The Iceland Guide

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The land and the people

The land: The shape of the land

The plateaux in the centre of the country are uninhabited but they provide summer grazing for sheep. Warmth–loving plants grow remarkably well on some of these plateaux as the winter snow protects them from spring frosts, and the relatively dry summer means that soil temperatures are higher than in the flat lowlands. Plant life is not found everywhere, however; vast areas have been laid bare by the glaciers and the many violent eruptions of the volcanoes have smothered the land in lava, ash and cinders. Where water is present, dwarf shrubs and bogs are found and many lavafields are extensively covered with a rich, soft carpet of moss.

The east coast and the north–west peninsula are dominated by beautiful fjords that were made by great glaciers plucking rocks from valley sides, widening and deepening them in the process. The fjords only occur in the old basalt regions, the ice having changed small V–shaped valleys into steep–sided U–shaped ones, leaving behind mountainsides with step–like slopes. These steps are formed out of individual lava flows, which were very fluid and flowed long distances from their sources. There were none of the great explosions usually associated with the other types of eruption, but sandwiched between the layers of basalt are beds of ashes that were produced during separate and more violent eruptions.

The hillsides are usually covered with massive scree slopes (caused by frost shattering the rock), leaving little room at their base for cultivation or settlements. While sheep farming was originally the major economic activity of the fjords, this has given way to fishing as they have numerous natural harbours. There is usually only one settlement in each fjord, often in the lee of the hills or sometimes on a spit of sand that may project out into the water.

There are numerous lakes around the country which have been formed in a variety of ways; the largest two, Thingvallavatn (84km²) and Thórisvatn (70km²) both of which are in the south–west, were formed by a sudden drop in the level of the ground; others, like Lögurinn in the east, were formed by glacial erosion. Mývatn in the north was created by the damming effect of a lava flow, while the craters produced by eruptions may become the site for a lake once the volcanic activity has ceased: an example is Öskjuvatn in Askja, which is the deepest lake in the country (217m). Grænalón (to the west of Skeiðarárjökull) is an example of an ice–dammed lake; the numbers of these are changing as the glaciers alter their size. Glaciers often form small meltwater lakes at their snout — the number and shape of these is altering too as the climate changes. The last type of lake is a lagoon lake; Hóp (45km²), which is in the north, is an interesting example.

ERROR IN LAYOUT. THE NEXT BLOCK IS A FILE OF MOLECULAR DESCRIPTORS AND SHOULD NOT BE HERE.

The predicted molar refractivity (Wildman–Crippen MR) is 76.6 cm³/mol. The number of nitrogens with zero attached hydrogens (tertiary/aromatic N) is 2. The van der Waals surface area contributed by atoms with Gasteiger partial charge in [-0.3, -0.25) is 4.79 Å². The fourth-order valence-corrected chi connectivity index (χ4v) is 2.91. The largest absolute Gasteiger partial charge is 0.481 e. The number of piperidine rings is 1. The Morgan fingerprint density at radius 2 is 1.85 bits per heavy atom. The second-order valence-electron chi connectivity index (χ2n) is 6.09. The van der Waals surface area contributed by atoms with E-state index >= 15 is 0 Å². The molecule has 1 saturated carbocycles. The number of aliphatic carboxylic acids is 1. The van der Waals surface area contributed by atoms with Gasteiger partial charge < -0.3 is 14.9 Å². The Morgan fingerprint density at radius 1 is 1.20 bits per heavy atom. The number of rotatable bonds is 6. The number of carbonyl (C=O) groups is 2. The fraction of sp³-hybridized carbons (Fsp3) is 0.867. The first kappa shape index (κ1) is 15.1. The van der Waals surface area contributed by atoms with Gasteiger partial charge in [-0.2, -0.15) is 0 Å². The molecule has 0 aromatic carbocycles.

There are many rivers in the country, generally running north or south–west. None of them are navigable as their current is often too rapid and varies too much through the year. The three main types of rivers found in Iceland are the jökulár (glacial rivers, whose greatest flow is in July or early August), dragár (which drain old basalt areas in summer and autumn), and lindár (spring–fed rivers which drain lavafields and have a nearly constant discharge).

The rivers that flow from the glaciers carry a huge quantity of sand and gravel downstream, which is then dropped to form the glacial sands (sandur) so common on the south coast. The constantly changing paths taken by these rivers have been a great barrier to road transport and in particular to the completion of the ring road.

The surface of the lavafields is so broken and porous that there are few rivers that cross them, so the rain and melted snow seeps through the upper surface, reappearing at the side of a river perhaps a few kilometres away. Those rivers that pass through the old basalt areas have carved some magnificent canyons, often lined with regularly–shaped basalt columns that have been exposed by the water.

In many cases, the rivers have produced waterfalls such as Dettifoss (44m and Iceland's largest waterfall) on Jökulsá á Fjöllum and Gullfoss (32m) on the Hvítá Some waterfalls, such as Skógafoss (60m), fall over old sea cliffs.

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The land and the people

The first explorers
The Age of the Settlement
The conversion to Christianity
The discovery of Greenland and America
The collapse of the Commonwealth
The Dark Ages
The nineteenth century
The twentieth century
Culture in the Icelandic environment
Old Icelandic literature
Eddic and skaldic poetry
The Sagas
Later literature
Modern literature
Painting, sculpture and music
The Icelanders
Traditional living conditions
The seasons
Changes in the modern world
Independent minds
Superstition, morality and the media
The land
On the edge of Europe
The shape of the land
The volcanoes
The glaciers
The natural world
The climate
The economy and infrastructure
Industry and energy